ORIGINAL RESEARCH article
Bioprinting Cell- and Spheroid-Laden Protein-Engineered Hydrogels as Tissue-on-Chip Platforms
- 1Department of Materials Science & Engineering, Stanford University, Stanford, CA, United States
- 2Stanford Medical School, Institute for Stem Cell Biology and Regenerative Medicine, Stanford University, Stanford, CA, United States
- 3Department of Bioengineering, Stanford University, Stanford, CA, United States
- 4Biofabics, Porto, Portugal
- 5Institute for BioMedical Printing Technology, Technical University of Darmstadt, Darmstadt, Germany
Human tissues, both in health and disease, are exquisitely organized into complex three-dimensional architectures that inform tissue function. In biomedical research, specifically in drug discovery and personalized medicine, novel human-based three-dimensional (3D) models are needed to provide information with higher predictive value compared to state-of-the-art two-dimensional (2D) preclinical models. However, current in vitro models remain inadequate to recapitulate the complex and heterogenous architectures that underlie biology. Therefore, it would be beneficial to develop novel models that could capture both the 3D heterogeneity of tissue (e.g., through 3D bioprinting) and integrate vascularization that is necessary for tissue viability (e.g., through culture in tissue-on-chips). In this proof-of-concept study, we use elastin-like protein (ELP) engineered hydrogels as bioinks for constructing such tissue models, which can be directly dispensed onto endothelialized on-chip platforms. We show that this bioprinting process is compatible with both single cell suspensions of neural progenitor cells (NPCs) and spheroid aggregates of breast cancer cells. After bioprinting, both cell types remain viable in incubation for up to 14 days. These results demonstrate a first step toward combining ELP engineered hydrogels with 3D bioprinting technologies and on-chip platforms comprising vascular-like channels for establishing functional tissue models.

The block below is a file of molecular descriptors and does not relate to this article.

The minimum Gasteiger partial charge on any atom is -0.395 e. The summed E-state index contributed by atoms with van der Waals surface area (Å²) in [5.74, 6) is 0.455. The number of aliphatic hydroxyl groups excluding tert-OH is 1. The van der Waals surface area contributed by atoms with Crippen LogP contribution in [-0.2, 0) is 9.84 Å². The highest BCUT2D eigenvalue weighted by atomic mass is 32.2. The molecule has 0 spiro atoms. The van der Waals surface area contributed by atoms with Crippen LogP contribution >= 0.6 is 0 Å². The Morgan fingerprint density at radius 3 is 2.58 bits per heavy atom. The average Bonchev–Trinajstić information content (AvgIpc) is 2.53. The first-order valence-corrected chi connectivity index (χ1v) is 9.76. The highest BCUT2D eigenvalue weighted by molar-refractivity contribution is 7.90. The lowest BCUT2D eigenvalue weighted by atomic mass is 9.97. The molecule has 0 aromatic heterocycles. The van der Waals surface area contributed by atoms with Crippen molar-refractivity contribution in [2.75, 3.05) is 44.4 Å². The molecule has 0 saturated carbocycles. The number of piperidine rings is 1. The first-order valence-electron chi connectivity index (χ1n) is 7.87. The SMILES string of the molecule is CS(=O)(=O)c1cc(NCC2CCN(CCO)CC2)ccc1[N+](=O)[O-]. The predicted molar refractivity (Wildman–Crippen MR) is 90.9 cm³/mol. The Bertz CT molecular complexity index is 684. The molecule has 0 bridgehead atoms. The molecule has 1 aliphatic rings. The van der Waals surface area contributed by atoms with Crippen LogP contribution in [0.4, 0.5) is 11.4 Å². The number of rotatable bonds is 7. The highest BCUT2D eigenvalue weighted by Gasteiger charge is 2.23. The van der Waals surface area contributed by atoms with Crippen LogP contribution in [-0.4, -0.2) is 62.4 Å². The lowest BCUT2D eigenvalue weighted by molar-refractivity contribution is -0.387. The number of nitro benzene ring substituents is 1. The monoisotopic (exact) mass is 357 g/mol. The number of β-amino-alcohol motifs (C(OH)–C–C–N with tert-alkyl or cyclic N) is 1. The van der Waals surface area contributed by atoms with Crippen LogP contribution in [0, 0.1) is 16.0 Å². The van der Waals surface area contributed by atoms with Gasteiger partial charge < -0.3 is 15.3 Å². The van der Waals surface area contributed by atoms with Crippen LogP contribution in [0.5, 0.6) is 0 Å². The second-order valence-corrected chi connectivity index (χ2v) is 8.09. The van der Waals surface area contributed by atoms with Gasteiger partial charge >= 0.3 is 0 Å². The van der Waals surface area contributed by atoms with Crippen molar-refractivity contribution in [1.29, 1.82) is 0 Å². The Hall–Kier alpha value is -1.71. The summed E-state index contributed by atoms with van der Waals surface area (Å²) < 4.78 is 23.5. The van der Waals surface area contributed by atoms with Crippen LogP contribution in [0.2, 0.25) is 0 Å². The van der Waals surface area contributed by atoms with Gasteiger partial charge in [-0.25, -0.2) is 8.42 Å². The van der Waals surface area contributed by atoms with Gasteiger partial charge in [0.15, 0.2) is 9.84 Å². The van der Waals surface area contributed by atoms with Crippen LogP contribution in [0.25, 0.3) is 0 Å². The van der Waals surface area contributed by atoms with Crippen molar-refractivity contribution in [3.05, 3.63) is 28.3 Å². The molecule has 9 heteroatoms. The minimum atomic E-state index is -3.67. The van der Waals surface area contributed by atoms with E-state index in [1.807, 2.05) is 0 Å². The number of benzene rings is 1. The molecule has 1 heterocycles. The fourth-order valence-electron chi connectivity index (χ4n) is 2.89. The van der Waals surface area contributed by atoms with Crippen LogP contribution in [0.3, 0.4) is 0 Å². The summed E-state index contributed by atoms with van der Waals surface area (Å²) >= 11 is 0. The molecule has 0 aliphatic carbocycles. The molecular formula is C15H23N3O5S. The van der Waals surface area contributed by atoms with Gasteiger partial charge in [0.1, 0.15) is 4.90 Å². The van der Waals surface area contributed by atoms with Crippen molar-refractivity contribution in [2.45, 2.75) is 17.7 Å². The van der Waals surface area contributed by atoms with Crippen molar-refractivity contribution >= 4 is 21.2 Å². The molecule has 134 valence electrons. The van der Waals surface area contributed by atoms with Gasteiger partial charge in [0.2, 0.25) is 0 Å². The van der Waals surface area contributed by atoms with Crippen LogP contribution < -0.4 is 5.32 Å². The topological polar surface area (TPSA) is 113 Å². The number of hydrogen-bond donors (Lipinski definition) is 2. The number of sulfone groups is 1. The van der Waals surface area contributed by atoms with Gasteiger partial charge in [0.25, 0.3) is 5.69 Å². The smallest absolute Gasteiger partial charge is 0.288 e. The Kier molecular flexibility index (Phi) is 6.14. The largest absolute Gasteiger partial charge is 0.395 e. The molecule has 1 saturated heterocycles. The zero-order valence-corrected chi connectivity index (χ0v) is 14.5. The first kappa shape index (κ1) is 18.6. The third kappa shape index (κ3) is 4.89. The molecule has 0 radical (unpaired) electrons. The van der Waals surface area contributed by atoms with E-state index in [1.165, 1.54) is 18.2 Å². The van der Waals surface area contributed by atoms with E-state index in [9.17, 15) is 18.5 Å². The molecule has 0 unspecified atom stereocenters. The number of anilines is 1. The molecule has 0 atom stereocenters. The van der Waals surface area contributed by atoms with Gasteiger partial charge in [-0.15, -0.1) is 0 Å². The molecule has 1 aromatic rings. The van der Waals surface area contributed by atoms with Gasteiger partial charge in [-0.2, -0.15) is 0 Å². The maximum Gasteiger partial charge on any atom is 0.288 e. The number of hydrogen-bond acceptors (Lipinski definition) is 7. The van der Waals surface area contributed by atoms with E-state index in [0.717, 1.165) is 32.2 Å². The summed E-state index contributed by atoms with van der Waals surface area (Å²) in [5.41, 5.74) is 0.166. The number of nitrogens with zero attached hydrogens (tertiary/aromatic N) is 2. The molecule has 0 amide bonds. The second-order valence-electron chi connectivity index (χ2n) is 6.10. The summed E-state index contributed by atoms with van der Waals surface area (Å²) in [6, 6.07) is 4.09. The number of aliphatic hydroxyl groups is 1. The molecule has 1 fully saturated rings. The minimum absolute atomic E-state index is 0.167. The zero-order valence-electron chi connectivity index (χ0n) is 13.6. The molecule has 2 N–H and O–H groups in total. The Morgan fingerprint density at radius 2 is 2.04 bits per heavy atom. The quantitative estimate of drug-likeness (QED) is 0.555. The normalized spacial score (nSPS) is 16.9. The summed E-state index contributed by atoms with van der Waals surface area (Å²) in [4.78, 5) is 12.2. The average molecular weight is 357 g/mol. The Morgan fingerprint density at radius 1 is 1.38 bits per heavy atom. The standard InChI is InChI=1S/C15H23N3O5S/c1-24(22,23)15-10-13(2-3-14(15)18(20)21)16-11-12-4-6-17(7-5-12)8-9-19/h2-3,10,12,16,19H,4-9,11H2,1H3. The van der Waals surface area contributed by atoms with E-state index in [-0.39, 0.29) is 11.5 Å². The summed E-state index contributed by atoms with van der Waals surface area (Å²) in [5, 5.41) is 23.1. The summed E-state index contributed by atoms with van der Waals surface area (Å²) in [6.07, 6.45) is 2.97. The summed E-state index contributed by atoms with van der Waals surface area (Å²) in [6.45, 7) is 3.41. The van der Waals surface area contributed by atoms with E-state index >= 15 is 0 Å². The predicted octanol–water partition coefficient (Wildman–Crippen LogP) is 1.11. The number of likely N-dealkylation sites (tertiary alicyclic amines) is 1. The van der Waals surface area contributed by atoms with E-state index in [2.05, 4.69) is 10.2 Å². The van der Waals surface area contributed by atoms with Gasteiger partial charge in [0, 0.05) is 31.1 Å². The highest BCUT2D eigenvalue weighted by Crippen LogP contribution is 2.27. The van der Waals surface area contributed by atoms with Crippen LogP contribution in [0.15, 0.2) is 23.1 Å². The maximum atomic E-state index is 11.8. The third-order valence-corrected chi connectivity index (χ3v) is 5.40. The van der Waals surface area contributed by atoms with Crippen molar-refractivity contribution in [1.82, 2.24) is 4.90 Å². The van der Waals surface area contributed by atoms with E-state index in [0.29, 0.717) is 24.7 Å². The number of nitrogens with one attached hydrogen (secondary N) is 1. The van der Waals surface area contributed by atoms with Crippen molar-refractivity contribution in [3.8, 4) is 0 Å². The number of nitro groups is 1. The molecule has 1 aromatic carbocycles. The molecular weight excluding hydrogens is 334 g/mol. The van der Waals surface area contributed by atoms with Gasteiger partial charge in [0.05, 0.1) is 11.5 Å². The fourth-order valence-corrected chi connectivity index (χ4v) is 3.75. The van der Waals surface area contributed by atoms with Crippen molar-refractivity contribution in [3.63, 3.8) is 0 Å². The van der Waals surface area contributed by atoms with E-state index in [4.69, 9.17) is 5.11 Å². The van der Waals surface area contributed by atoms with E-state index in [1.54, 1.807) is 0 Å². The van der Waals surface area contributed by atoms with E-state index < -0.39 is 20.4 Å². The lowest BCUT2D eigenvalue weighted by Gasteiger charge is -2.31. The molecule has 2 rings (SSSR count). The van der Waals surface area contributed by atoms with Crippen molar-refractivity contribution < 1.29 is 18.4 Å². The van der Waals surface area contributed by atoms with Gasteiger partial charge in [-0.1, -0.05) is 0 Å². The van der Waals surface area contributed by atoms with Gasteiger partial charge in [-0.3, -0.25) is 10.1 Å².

Three-dimensional (3D) cell culture systems that model the microenvironment of tissues and organs are expected to yield results with higher predictive value in drug discovery, preclinical testing, and personalized medicine (Langhans, 2018). It is well-accepted that 3D culture systems that mimic key factors of native extracellular matrix (ECM) are more representative of the in vivo microenvironment than comparative two-dimensional (2D) cultures (Petersen et al., 1992; Ravi et al., 2015). For example, 3D cancer models have shown more physiologically relevant outcomes in migration and invasion assays compared to 2D models (Katt et al., 2016). However, existing 3D models remain inadequate to recapitulate the complex and heterogenous architectures present in vivo. In particular, vascularization is typically absent from many 3D tissue models (Zhang et al., 2016). Vascular tissue interfaces are particularly important in in vitro models of the neural stem cell niche (Tavazoie et al., 2008), blood-brain-barrier (Brown et al., 2015), and in vitro models of cancer metastasis (Carey et al., 2013; Curtin et al., 2018).
Microfluidic and on-chip technologies are experimental models that can include dynamic vascular-like channels (Cochrane et al., 2019). In a recent study, a low permeability microfluidic platform was developed for screening pharmaceuticals that target neurodegenerative diseases (Bang et al., 2017). Although such platforms have shown vascular permeability comparable to reported in vivo studies, they fail to recapitulate the 3D architecture of the native tissue, as cells are cultured on 2D polydimethylsiloxane (PDMS) substrates. In vitro models of the neural stem cell niche commonly use random co-culture mixtures or transwell inserts that do not mimic the spatial proximity and geometry of the cross-talk between neural progenitor cells (NPCs) and endothelial cells (Shen et al., 2004). Similar culture systems have been reported in cancer research (Sontheimer-Phelps et al., 2019). Here, we hypothesized that conventional microfluidic devices could be combined with 3D bioprinting technology to fabricate ex vivo tissue mimics with on-chip vascular-like networks.